But if I wasn't able to do that, I tried to convince many people to do that. Nobody's taken me up on it yet. So well, that is bad. That would be bad, but so is my father, is king. That's a bad name as well. And the second problem here is the son that's named that is the son of the concubine, not the son of his seventy wives, and I admit it's sometimes hard to tell a difference in scripture between one called a wife and one called a concubine. But he is illegitimate, so technically he has to wait for seventy of his brothers to die before he could become king. Well, he comes up with a plan to deal with that, as we see in the scriptures, and so we're told to concubine herself lives and Scheck them, which is going to play a part in the rest of the story that begins in chapter nine. So as we come to chapter nine, Barry Web in his commentary, says that Gideon's mixed legacy is about to turn into a nightmare, and it does up until this point in the book of judges. You might know that the book of judges follows a series of seven cycles, and the cycles are exactly the same. What are the cycles? Well, the cycle is after God delivers Israel, then soon Israel turns through idolatry, and so the cycle begins that an oppressor comes in and Israel becomes under the domination of an oppressor for a certain amount of years. It varies from time to time, and after a time the oppression becomes so great that the Israel will cry out for an oppressor. When they do, God will hear them and raise up a deliverer. This deliverer will then come and deliver Israel from their oppressor, and then Israel will have rest and go back into idolatry, and then it's Lather, rents, repeat, in the same cycle repeats itself. But in the story we've come to tonight it's kind of a break. It's not a good break, but it's a break in that cycle that we have up to this point and it's not a good change, as I said. And in verse nine we're going to have one of the worst judgments that God can ever put or, excuse me, not verse nine, Chapter Nine, one of the worst judgments that God could ever put upon a nation, and that is a civil war, which is a terrible thing for a nation to endure. The English annotations on the book of judges has this note. Now, after the death of Gideon, as they returned to their former wickedness, God punishes them with the civil war wherein they murder and massacre one another, staining their hands in the blood of their brethren and sheathing their swords in their balls. And so we can think of the terrible civil war in our own nation that took place, where families were killing each other, and perhaps many of you, like myself, have watched that Ken Burns documentary on the civil war and in many places. It was very difficult to watch and we're reminded about what a terrible...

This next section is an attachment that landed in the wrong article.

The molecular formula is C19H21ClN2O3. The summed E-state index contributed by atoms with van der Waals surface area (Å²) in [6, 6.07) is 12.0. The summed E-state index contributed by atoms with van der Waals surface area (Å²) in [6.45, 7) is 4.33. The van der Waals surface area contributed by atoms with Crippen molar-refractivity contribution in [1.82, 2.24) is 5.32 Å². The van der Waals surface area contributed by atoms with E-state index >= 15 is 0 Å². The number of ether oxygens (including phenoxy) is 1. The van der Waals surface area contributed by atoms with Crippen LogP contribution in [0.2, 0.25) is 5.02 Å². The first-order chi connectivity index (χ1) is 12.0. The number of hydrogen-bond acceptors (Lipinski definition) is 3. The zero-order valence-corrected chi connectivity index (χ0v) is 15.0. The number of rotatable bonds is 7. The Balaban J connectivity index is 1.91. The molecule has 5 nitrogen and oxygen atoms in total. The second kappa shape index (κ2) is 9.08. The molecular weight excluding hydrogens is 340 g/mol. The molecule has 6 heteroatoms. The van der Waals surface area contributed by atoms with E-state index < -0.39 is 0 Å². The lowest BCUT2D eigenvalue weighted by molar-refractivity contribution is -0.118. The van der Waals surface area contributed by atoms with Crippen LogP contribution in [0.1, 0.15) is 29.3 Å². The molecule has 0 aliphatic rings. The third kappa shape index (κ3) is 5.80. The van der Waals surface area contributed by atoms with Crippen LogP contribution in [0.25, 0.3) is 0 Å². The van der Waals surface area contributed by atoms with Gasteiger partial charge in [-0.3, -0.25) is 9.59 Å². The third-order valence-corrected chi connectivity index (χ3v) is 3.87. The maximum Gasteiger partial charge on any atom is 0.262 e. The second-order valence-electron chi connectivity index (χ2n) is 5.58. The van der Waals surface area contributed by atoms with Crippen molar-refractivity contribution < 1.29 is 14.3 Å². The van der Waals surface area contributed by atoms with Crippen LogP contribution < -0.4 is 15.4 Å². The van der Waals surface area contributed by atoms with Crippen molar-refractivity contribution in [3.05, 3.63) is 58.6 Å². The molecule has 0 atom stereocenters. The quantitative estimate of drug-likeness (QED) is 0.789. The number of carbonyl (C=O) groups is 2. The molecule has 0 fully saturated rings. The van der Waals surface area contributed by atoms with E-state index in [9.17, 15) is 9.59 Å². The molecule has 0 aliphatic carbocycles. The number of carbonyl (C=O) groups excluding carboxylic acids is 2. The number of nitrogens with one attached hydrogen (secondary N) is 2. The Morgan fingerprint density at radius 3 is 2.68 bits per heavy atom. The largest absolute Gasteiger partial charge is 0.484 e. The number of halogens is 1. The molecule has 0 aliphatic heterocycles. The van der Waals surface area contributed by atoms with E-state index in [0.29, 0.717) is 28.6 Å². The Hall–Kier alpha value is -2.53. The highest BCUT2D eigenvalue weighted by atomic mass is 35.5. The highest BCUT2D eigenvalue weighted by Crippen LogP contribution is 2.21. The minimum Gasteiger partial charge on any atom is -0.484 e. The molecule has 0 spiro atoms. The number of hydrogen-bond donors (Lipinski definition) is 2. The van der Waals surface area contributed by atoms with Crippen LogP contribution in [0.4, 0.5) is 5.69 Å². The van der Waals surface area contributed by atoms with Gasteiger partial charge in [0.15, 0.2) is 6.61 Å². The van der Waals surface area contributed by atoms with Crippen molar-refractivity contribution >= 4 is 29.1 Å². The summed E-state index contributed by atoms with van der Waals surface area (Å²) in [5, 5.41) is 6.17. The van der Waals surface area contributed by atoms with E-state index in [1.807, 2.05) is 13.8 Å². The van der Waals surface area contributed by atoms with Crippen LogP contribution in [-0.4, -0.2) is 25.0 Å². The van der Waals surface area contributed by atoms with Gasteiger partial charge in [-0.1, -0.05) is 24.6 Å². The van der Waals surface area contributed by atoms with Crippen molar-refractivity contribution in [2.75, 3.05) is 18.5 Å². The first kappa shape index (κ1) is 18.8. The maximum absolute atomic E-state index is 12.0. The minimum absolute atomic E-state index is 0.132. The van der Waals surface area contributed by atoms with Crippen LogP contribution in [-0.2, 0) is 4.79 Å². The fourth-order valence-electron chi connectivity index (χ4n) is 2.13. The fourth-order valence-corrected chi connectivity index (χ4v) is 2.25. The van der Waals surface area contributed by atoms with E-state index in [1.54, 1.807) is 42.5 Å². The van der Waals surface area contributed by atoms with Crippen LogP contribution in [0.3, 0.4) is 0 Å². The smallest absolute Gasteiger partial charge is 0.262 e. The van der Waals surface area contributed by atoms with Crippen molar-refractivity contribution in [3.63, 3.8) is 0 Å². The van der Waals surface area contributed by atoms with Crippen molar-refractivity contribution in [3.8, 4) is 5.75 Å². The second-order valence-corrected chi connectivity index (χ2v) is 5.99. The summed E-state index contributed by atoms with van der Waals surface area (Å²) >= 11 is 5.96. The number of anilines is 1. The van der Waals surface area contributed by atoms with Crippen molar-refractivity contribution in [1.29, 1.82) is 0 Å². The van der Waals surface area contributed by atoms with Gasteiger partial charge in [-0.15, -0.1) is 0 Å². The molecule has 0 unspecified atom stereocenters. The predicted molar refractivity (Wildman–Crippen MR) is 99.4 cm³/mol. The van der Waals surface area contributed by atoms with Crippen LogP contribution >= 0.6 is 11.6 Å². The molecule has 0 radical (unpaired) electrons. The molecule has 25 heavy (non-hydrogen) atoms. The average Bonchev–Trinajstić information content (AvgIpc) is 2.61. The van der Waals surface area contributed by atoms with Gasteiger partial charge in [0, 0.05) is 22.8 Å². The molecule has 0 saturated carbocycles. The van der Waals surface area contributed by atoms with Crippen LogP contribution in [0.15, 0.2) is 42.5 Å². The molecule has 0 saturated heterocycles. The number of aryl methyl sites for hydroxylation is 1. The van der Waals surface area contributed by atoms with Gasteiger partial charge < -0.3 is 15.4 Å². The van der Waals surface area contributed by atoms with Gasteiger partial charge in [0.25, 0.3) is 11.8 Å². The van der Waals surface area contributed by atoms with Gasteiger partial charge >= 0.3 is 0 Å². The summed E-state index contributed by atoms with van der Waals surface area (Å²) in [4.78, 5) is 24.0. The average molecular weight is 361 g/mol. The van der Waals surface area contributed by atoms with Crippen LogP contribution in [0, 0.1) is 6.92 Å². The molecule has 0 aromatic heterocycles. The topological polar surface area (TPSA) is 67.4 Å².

...time it was in our country. So in nine one bimelech becomes the first person, and judges, to actually seek the Office of ruler. All of the others, UH, did not seek it. You're probably familiar with the quote of Shakespeare from Twelfth night where he says be not afraid of greatness. Some are born great, some achieve greatness and others have greatness thrust upon them and off quoted, uh, quotation from Shakespeare. Well, you can try to decide for yourself which one of those categories of bimelech falls into. But with good reason. BIMELEX says he's going to go to check them because he's not getting much support from his brothers, and nor should he and nor should he expect it, but he goes to where his mother's relatives are. Now something I have done for years and I would encourage you as well to do this sometime. There's many ways to study our bibles, but one of the way I found interesting through the years is a geographic study. It's always interesting to note what took place at a particular location in the Bible. I think one of the most interesting studies you can do in that regard as Bethel. That's that's a very fascinating study to see all of the things that happened in Bethel and how the ups and downs go on that Um. But another good one would be Scheckum. And a check Um, you might remember, it was where God first appeared to Abraham in the promised land. That was in genesis twelve versus six and seven, and we also see in that text that it was the first place in the promised land where an altar to the Lord was built. But it's also at check um where it seems that people under Joshua first worshiped in the promised land. We find that in Joshua eight at the end of the chapter, and so there's a lot of good stuff that happens at check them, but this stuff tonight is not going to be good at all. So in verse two, able makes his argument to be a ruler on two particular grounds. Number one, he says wouldn't it be better to be ruled by one instead of being ruled by seventy? Now that's actually a pretty interesting argument. In fact, we kind of debated that at a fellowship group last week about what which is better? What is it? Is it better to be ruled by one, like in a monarchy or a dictatorship, or is it better to be ruled by many has, as in our country, for example? Well, what Abimelech is lobbying for is a rule by one, and we'll see how that goes. The second point is number one. Would you rather have one to rule you instead of seventy? The second point is, would you rather have one of your own to rule over instead of others? And, of course, again the men of Sheckum are ready to put their support for they say he is our brother standing a loan.